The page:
My generation and the generations following me stand in eternal debt to MG for these two history-making decisions.
Did MG fall between two stools in his own motherland as one analyst/commentator after another is busy pointing out? If we limit our perspective to Yel(L)tsin and Putin, it would seem so. Some would be tempted to conclude that MG, like the uncouth mid-wife threw away the baby, bath water and the tub too! The question has to be viewed locally and globally. Like Lenin remarked that 1905 was a bourgeois revolution which had to be converted into a communist revolution, MG’s glasnost and perestroika were still under the yoke of a rigid totalitarian past and would need their due time to germinate: no short cuts in history!
But limiting MG to just Russia would be narrow and unwise. Genius is universal. Marx was born in Germany, wrote in England and his doctrine was practiced in Russia where his proletariat hardly existed. Even MG always referred to Europe as his basic concern. Also, glasnost and perestroika are not goals or targets to be set for particular societies at particular times. They are processes to be lived by all societies at all times. Like Mao insisted that every generation must have some experience of revolution, MG was reviving the permanent value of freedom and restructuring for the world: though Russia needed them critically when he emerged as her Premier. The historic moment was there waiting for him and he grabbed it- both with hands and heart!
MG remained a Russian Communist to the end. He was no Solzhenitsyn. The Capitalist block had high hopes of him but he kept them at a long distance. He wanted to reform Russia, Europe and the world - in that order. He boldly conceded that Communism had led the USSR into a blind alley of no return. The USSR had to take a 'U' turn. But he also warned the West that Capitalism had led them down a worse blind alley which was equally, if not more harmful. The West responded with typical impotent cunning: it highlighted his Russian failure ad nauseum.
And MG was fully aware of the turmoil that would follow in Russia and the world in the 21st century. On the 10th anniversary of the fall of the Berlin Wall heads of state of European countries had spoken at a symposium and MG’s speech was an exercise in balancing hope of the future with tensions and dark portents of the present. (I tried unsuccessfully to get the text of this speech and request my readers-if any-to get it for all of us!). Modestly, he had suggested that the path of freedom and prosperity for all would not be a morning walk in the garden or a ready-made jogging track. (My words). Glasnost would not come just by official decree. Ironically, at about the same time he had observed in an interview that ‘Putin’s eyes are very cold’: Vladimir has lived up to that description!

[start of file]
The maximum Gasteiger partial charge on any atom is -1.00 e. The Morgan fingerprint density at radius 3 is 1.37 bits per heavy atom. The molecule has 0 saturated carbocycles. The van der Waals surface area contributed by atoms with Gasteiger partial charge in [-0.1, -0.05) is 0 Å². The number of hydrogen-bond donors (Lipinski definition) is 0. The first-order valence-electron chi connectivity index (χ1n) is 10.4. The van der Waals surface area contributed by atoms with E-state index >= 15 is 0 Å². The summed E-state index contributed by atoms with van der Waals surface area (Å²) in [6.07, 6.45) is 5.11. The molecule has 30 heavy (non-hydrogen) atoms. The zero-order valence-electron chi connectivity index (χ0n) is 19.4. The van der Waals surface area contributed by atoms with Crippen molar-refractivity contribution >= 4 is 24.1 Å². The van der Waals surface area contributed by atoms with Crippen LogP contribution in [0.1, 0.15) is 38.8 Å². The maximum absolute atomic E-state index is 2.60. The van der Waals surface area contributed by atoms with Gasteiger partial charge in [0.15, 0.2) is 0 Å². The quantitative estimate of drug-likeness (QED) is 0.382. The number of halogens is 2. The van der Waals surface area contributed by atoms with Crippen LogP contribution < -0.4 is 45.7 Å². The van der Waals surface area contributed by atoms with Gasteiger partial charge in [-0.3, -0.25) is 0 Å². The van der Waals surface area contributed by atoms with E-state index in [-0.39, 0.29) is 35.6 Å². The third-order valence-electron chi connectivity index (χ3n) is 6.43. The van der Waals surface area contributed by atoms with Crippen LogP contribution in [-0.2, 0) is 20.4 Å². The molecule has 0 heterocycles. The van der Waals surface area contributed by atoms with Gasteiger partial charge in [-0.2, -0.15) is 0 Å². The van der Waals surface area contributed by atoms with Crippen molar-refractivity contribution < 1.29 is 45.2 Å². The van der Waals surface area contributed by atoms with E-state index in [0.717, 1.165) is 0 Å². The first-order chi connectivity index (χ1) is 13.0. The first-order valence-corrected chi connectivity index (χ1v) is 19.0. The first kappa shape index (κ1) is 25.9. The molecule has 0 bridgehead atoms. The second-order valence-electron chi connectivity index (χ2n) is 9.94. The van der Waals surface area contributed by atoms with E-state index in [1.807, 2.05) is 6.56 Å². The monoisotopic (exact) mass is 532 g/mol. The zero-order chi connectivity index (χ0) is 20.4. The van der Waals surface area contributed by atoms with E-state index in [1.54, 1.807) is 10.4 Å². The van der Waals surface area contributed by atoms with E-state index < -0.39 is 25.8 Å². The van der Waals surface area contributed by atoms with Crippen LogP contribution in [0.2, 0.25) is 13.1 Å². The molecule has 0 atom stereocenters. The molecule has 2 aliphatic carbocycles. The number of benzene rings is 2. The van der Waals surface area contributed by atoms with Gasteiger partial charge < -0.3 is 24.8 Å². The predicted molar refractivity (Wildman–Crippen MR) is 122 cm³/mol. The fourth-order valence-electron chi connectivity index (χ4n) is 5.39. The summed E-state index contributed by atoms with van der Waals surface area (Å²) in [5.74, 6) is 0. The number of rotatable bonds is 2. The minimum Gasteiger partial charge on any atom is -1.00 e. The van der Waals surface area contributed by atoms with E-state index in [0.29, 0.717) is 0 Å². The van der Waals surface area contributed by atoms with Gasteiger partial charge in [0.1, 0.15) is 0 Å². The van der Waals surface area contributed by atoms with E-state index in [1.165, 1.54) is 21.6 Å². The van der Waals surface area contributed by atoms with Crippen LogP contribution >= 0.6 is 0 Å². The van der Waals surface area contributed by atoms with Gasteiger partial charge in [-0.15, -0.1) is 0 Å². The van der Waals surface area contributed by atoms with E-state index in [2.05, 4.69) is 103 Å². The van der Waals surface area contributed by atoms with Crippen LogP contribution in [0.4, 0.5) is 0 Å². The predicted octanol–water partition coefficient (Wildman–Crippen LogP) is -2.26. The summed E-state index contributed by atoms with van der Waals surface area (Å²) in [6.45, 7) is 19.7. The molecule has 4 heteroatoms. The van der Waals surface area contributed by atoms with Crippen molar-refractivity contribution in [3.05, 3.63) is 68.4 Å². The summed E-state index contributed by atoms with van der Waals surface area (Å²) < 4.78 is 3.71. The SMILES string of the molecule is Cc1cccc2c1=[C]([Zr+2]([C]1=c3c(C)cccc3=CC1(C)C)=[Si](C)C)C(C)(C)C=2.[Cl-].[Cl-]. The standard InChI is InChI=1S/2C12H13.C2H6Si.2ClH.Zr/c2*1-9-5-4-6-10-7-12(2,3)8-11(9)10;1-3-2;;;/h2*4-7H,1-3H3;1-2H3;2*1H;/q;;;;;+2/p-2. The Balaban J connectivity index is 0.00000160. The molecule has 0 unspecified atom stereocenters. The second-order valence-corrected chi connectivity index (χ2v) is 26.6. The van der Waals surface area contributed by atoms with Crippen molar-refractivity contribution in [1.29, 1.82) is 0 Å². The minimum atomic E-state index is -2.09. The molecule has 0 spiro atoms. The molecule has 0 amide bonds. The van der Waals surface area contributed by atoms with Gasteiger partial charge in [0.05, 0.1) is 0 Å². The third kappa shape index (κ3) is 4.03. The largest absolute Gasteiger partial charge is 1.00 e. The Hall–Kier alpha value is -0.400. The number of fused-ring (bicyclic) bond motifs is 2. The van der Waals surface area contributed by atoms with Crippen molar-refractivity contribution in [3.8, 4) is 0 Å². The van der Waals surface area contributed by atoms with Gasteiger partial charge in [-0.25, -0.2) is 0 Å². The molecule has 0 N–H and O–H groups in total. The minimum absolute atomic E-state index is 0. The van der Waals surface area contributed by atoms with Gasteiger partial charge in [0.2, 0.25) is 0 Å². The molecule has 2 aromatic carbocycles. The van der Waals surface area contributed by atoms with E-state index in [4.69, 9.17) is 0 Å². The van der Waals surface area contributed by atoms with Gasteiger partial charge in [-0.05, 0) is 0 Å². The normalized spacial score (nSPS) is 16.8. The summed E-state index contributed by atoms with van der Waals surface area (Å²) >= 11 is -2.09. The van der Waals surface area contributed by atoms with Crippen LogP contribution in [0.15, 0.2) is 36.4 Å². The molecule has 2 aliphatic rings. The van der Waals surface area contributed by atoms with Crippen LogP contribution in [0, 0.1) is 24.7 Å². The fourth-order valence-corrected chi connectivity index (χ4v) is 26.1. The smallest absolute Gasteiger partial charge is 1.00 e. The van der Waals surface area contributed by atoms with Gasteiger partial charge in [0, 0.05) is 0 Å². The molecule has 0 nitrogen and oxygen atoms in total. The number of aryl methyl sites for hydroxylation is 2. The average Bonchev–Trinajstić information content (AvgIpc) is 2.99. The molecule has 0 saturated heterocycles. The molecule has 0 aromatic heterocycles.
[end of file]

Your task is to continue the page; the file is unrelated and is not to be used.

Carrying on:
Some universal truths emerge from what MG revived through glasnost and perestroika.
Survival, happiness and freedom are mankind’s basic instincts: in that order.
Civillisation is older than the politics of nationalism.
Culturally connected people cannot be divided for political ambitions. Nor can culturally separate people be forced to live together.
Ideology remains relevant only till it ensures and respects happiness and freedom.
The issues before mankind tend to get complex by the day and military solutions need to be done away with. Wars produce only losers-on both sides.
Happiness is rooted in security but is ensured by development.
Allow people to meet, talk, interact and learn from one another. Let leaders talk after people have talked.
Cooperation and not confrontation is the path to the future.
This list is not complete; It looks almost banal. Just try living by it…….
Lastly and on a lighter note, here was a statesman who looked like one! Recall faces of major politicians of the 20th century and compare them with MG’s round head, big forehead with that beauty spot, warm but firm eyes, soft but determined mouth, prominent nose and impressive but unimposing build. He was the only Soviet leader whose face was not a punishment to the cameramen. Most US presidents with possible exceptions of a Kennedy or a Roosevelt paled before him. Better not talk about the British and other European leaders of last century.
Mikhail Gorbachev is dead: Long live glasnost and perestroika.
PS - I have dedicated my recent Marathi book to MG along with Lincoln, Lenin and Mandela.
- Vinay Hardikar
(The writer has been working in the public sphere of Maharashtra for the last five decades. His versatile personality has several dimensions, but the primary ones remain to be that of an established writer, journalist, editor, critic, activist, and teacher.)